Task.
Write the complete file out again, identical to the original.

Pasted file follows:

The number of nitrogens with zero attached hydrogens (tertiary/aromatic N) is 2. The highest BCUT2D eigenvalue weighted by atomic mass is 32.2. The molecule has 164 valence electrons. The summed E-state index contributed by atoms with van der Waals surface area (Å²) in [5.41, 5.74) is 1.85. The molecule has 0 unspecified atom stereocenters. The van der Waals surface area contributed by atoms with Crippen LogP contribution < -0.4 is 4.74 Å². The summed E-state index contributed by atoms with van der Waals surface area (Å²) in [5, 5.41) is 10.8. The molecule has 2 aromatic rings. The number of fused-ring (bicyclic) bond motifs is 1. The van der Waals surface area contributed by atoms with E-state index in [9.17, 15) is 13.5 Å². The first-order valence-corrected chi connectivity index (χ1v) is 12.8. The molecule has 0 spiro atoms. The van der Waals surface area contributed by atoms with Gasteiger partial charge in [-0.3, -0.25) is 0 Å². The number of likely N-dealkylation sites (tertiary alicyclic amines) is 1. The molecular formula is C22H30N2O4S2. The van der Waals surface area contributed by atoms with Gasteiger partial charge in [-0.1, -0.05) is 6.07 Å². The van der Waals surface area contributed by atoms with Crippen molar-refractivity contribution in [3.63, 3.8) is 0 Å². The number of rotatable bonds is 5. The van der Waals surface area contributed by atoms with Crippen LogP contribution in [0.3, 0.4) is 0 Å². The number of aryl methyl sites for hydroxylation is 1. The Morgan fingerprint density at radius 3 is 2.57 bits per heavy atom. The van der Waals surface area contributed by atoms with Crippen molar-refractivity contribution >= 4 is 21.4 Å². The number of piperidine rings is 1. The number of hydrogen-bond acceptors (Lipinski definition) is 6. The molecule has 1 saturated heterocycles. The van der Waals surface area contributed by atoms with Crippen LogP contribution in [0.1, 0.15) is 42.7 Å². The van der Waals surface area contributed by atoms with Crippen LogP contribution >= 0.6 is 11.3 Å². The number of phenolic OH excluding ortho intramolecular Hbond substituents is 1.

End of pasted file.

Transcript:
The number of nitrogens with zero attached hydrogens (tertiary/aromatic N) is 2. The highest BCUT2D eigenvalue weighted by atomic mass is 32.2. The molecule has 164 valence electrons. The summed E-state index contributed by atoms with van der Waals surface area (Å²) in [5.41, 5.74) is 1.85. The molecule has 0 unspecified atom stereocenters. The van der Waals surface area contributed by atoms with Crippen LogP contribution < -0.4 is 4.74 Å². The summed E-state index contributed by atoms with van der Waals surface area (Å²) in [5, 5.41) is 10.8. The molecule has 2 aromatic rings. The number of fused-ring (bicyclic) bond motifs is 1. The van der Waals surface area contributed by atoms with E-state index in [9.17, 15) is 13.5 Å². The first-order valence-corrected chi connectivity index (χ1v) is 12.8. The molecule has 0 spiro atoms. The van der Waals surface area contributed by atoms with Gasteiger partial charge in [-0.3, -0.25) is 0 Å². The number of likely N-dealkylation sites (tertiary alicyclic amines) is 1. The molecular formula is C22H30N2O4S2. The van der Waals surface area contributed by atoms with Gasteiger partial charge in [-0.1, -0.05) is 6.07 Å². The van der Waals surface area contributed by atoms with Crippen molar-refractivity contribution in [3.63, 3.8) is 0 Å². The number of rotatable bonds is 5. The van der Waals surface area contributed by atoms with Crippen LogP contribution in [0.3, 0.4) is 0 Å². The number of aryl methyl sites for hydroxylation is 1. The Morgan fingerprint density at radius 3 is 2.57 bits per heavy atom. The van der Waals surface area contributed by atoms with Crippen molar-refractivity contribution >= 4 is 21.4 Å². The number of piperidine rings is 1. The number of hydrogen-bond acceptors (Lipinski definition) is 6. The molecule has 1 saturated heterocycles. The van der Waals surface area contributed by atoms with Crippen LogP contribution in [0.1, 0.15) is 42.7 Å². The van der Waals surface area contributed by atoms with Crippen LogP contribution >= 0.6 is 11.3 Å². The number of phenolic OH excluding ortho intramolecular Hbond substituents is 1.